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Avid Sibelius First review

Our Rating :
Price when reviewed : £129
inc VAT

Not as flexible as the £595 full version but just as elegant. This is by far the best notation package available for amateur musicians.

When you’re composing or arranging music for other people to play, printed notation is usually the best means of communication. Sibelius is our favourite software for producing musical scores, but at £595 including VAT, it’s too expensive for most amateur musicians. Sibelius First, which is a brand new product based on Sibelius 6, remedies the situation.

It’s not the only cut-down version – Sibelius Student has been available for some time. However, the Student edition is designed for students to use at home in conjunction with the full version at school. Sibelius First is a more self-contained package, with additional features such as sophisticated part extraction for splitting a full score into its individual instruments for performers to read from.

One of the best things about Sibelius 6 is that it produces extremely attractive, functional scores with very little assistance. Another is that its default behaviour can be tweaked and customised to cater for specific requirements. Sibelius First generally lacks these customisation options, but its ability to produce attractive scores with minimal effort is just as strong as it is with the flagship version. As such, it’s not suitable for avant-garde composers who want to explore unconventional notation techniques. Meanwhile, its 16-stave limitation means it can’t cope with huge ensembles. However, it’s perfect for people who want to produce conventional scores for small and medium-sized ensembles.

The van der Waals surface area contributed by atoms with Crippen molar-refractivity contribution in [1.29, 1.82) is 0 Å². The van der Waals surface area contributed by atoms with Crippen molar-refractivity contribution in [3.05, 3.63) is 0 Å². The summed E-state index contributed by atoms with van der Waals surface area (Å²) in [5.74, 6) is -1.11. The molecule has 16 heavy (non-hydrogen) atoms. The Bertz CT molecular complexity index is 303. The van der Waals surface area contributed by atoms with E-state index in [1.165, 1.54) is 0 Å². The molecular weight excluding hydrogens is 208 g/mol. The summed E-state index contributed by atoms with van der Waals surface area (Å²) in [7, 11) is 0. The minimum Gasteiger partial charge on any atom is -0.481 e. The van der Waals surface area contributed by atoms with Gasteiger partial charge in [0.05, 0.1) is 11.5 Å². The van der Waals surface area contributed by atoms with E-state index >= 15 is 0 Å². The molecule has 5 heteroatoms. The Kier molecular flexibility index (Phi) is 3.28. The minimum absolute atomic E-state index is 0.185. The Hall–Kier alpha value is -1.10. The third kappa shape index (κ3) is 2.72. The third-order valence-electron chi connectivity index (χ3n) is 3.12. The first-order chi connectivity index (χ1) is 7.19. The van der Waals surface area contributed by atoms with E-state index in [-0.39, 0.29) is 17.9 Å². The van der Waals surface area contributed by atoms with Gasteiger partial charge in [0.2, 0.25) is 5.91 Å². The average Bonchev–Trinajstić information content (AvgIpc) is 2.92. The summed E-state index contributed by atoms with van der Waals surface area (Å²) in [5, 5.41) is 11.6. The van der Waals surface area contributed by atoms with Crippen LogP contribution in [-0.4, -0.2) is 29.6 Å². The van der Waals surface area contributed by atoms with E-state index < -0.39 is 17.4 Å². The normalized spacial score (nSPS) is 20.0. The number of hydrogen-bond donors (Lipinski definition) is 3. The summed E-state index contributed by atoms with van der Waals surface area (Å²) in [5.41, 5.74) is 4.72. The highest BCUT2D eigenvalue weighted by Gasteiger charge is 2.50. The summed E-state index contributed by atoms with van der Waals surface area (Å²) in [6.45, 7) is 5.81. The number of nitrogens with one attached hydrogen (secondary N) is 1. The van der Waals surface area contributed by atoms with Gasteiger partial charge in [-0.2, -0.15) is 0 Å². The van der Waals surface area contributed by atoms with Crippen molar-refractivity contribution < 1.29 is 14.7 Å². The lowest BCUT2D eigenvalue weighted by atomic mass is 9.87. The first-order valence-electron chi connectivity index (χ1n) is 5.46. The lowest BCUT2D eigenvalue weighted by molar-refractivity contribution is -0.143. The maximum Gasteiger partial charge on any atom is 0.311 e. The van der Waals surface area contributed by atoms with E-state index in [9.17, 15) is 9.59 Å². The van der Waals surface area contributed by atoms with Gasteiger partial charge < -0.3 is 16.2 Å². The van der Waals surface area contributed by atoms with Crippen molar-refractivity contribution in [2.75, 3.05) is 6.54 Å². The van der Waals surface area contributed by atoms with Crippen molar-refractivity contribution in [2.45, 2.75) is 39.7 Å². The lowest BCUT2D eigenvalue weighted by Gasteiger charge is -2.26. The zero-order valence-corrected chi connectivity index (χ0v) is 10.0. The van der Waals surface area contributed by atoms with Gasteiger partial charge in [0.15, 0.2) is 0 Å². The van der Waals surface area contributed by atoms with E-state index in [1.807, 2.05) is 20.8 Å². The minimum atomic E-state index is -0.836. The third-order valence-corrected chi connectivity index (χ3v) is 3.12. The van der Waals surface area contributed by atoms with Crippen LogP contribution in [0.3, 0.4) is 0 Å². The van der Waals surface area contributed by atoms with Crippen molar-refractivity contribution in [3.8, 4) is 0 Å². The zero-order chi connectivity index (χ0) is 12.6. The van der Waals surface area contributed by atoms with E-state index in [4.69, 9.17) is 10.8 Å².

There are lots of options for note entry, including the mouse, computer keyboard, on-screen piano keyboard or guitar fretboard and a MIDI controller. It’s also possible to scan scores and convert them into editable files, and even to record a monophonic instrument or voice with a microphone and convert it into notation. There’s a built-in synthesizer for playing scores back, and although it won’t flatter them, it serves as a useful reference.

Getting started can be daunting, but there’s an excellent tutorial video explaining the basics, and the New Score wizard sets everything up nicely. There are lots of smart touches, such as that notes that are out of an instrument’s range appear red, while notes that are tricky but not impossible for an experienced performer are maroon. Lyrics are handled elegantly, and there’s support for guitar TAB and chord diagrams, wind and brass fingering instructions, drum kit notation and an impressive list of other features on top of the basic dots on the page.

A feature called Magnetic Layout, which made its first appearance in Sibelius 6, is also included here. Sibelius already excelled at spacing notes automatically on the horizontal axis to ensure that each bar was clearly legible, giving lots of room for busy passages and condensing more sedate sections. With Magnetic Layout, the same thing happens on the vertical axis. Dynamic and expression markings and any other objects automatically move to avoid colliding with each other or notes that sit above or below the staff. It isn’t infallible, but if anything still looks untidy, it can be repositioned simply by dragging with the mouse.

There’s a lot in Sibelius 6 that is omitted here, and potential buyers should check the comparison table on the website to make sure everything they need is included. To our minds, Avid has got the balance just right. Professionals won’t be downgrading, but for amateur musicians, Sibelius First provides everything they need at the right price.


Price £129
Rating *****

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